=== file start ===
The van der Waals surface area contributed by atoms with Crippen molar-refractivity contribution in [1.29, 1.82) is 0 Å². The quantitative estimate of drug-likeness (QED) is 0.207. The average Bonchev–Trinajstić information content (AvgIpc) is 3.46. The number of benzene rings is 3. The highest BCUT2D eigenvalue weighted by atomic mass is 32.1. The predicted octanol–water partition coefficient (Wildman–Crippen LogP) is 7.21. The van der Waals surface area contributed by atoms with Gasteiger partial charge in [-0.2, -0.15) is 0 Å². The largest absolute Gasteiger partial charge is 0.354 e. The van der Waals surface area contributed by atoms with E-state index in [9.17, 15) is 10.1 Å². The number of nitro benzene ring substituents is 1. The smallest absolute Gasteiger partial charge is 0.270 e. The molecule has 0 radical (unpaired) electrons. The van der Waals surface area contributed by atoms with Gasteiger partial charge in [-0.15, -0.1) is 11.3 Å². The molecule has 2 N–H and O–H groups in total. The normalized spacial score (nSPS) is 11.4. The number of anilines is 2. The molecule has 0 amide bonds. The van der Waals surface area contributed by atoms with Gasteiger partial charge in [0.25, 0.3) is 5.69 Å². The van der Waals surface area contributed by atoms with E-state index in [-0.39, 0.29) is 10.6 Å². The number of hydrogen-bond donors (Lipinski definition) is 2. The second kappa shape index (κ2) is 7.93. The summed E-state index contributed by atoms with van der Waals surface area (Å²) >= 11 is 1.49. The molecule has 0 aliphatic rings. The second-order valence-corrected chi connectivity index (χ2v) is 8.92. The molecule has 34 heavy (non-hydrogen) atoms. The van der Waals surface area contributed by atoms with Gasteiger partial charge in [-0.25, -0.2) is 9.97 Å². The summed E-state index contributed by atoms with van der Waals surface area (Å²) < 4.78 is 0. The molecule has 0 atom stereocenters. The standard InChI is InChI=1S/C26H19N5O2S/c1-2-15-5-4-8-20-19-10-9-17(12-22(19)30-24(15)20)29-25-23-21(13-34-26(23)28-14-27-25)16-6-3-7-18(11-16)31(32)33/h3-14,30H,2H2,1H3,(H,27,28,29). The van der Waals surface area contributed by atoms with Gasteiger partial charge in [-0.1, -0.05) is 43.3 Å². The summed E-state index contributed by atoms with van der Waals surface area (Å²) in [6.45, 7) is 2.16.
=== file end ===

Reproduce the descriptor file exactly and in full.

The van der Waals surface area contributed by atoms with Crippen molar-refractivity contribution in [1.29, 1.82) is 0 Å². The quantitative estimate of drug-likeness (QED) is 0.207. The average Bonchev–Trinajstić information content (AvgIpc) is 3.46. The number of benzene rings is 3. The highest BCUT2D eigenvalue weighted by atomic mass is 32.1. The predicted octanol–water partition coefficient (Wildman–Crippen LogP) is 7.21. The van der Waals surface area contributed by atoms with Gasteiger partial charge in [-0.2, -0.15) is 0 Å². The largest absolute Gasteiger partial charge is 0.354 e. The van der Waals surface area contributed by atoms with E-state index in [9.17, 15) is 10.1 Å². The number of nitro benzene ring substituents is 1. The smallest absolute Gasteiger partial charge is 0.270 e. The molecule has 0 radical (unpaired) electrons. The van der Waals surface area contributed by atoms with Gasteiger partial charge in [-0.15, -0.1) is 11.3 Å². The molecule has 2 N–H and O–H groups in total. The normalized spacial score (nSPS) is 11.4. The number of anilines is 2. The molecule has 0 amide bonds. The van der Waals surface area contributed by atoms with Gasteiger partial charge in [0.25, 0.3) is 5.69 Å². The van der Waals surface area contributed by atoms with E-state index in [-0.39, 0.29) is 10.6 Å². The number of hydrogen-bond donors (Lipinski definition) is 2. The second kappa shape index (κ2) is 7.93. The summed E-state index contributed by atoms with van der Waals surface area (Å²) >= 11 is 1.49. The molecule has 0 aliphatic rings. The second-order valence-corrected chi connectivity index (χ2v) is 8.92. The molecule has 34 heavy (non-hydrogen) atoms. The van der Waals surface area contributed by atoms with Gasteiger partial charge in [-0.25, -0.2) is 9.97 Å². The summed E-state index contributed by atoms with van der Waals surface area (Å²) < 4.78 is 0. The molecule has 0 atom stereocenters. The standard InChI is InChI=1S/C26H19N5O2S/c1-2-15-5-4-8-20-19-10-9-17(12-22(19)30-24(15)20)29-25-23-21(13-34-26(23)28-14-27-25)16-6-3-7-18(11-16)31(32)33/h3-14,30H,2H2,1H3,(H,27,28,29). The van der Waals surface area contributed by atoms with Gasteiger partial charge in [-0.1, -0.05) is 43.3 Å². The summed E-state index contributed by atoms with van der Waals surface area (Å²) in [6.45, 7) is 2.16.